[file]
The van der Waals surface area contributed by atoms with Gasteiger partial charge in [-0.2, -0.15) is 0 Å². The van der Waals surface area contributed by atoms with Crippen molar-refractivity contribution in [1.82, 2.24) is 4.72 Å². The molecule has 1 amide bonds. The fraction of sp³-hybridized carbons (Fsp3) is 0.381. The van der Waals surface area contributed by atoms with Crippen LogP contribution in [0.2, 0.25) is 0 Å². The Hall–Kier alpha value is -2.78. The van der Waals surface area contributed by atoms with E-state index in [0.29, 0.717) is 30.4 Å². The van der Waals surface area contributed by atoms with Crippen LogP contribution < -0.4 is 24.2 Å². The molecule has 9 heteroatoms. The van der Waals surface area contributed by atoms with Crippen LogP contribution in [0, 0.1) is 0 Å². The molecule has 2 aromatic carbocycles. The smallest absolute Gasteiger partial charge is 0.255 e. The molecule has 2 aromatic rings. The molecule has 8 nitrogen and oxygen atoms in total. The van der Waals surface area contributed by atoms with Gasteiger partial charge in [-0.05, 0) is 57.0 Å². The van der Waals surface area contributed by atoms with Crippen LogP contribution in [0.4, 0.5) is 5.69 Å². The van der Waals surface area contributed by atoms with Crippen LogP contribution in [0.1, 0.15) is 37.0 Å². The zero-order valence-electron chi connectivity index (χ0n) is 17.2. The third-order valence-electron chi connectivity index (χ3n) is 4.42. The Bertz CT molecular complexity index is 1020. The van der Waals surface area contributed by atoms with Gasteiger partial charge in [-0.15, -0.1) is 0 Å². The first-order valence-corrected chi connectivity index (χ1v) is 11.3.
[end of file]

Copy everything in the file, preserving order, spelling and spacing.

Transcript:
The van der Waals surface area contributed by atoms with Gasteiger partial charge in [-0.2, -0.15) is 0 Å². The van der Waals surface area contributed by atoms with Crippen molar-refractivity contribution in [1.82, 2.24) is 4.72 Å². The molecule has 1 amide bonds. The fraction of sp³-hybridized carbons (Fsp3) is 0.381. The van der Waals surface area contributed by atoms with Crippen LogP contribution in [0.2, 0.25) is 0 Å². The Hall–Kier alpha value is -2.78. The van der Waals surface area contributed by atoms with E-state index in [0.29, 0.717) is 30.4 Å². The van der Waals surface area contributed by atoms with Crippen LogP contribution < -0.4 is 24.2 Å². The molecule has 9 heteroatoms. The van der Waals surface area contributed by atoms with Crippen LogP contribution in [0, 0.1) is 0 Å². The molecule has 2 aromatic carbocycles. The smallest absolute Gasteiger partial charge is 0.255 e. The molecule has 2 aromatic rings. The molecule has 8 nitrogen and oxygen atoms in total. The van der Waals surface area contributed by atoms with Gasteiger partial charge in [-0.05, 0) is 57.0 Å². The van der Waals surface area contributed by atoms with Crippen LogP contribution in [0.4, 0.5) is 5.69 Å². The van der Waals surface area contributed by atoms with Crippen LogP contribution in [0.1, 0.15) is 37.0 Å². The zero-order valence-electron chi connectivity index (χ0n) is 17.2. The third-order valence-electron chi connectivity index (χ3n) is 4.42. The Bertz CT molecular complexity index is 1020. The van der Waals surface area contributed by atoms with Gasteiger partial charge in [-0.15, -0.1) is 0 Å². The first-order valence-corrected chi connectivity index (χ1v) is 11.3.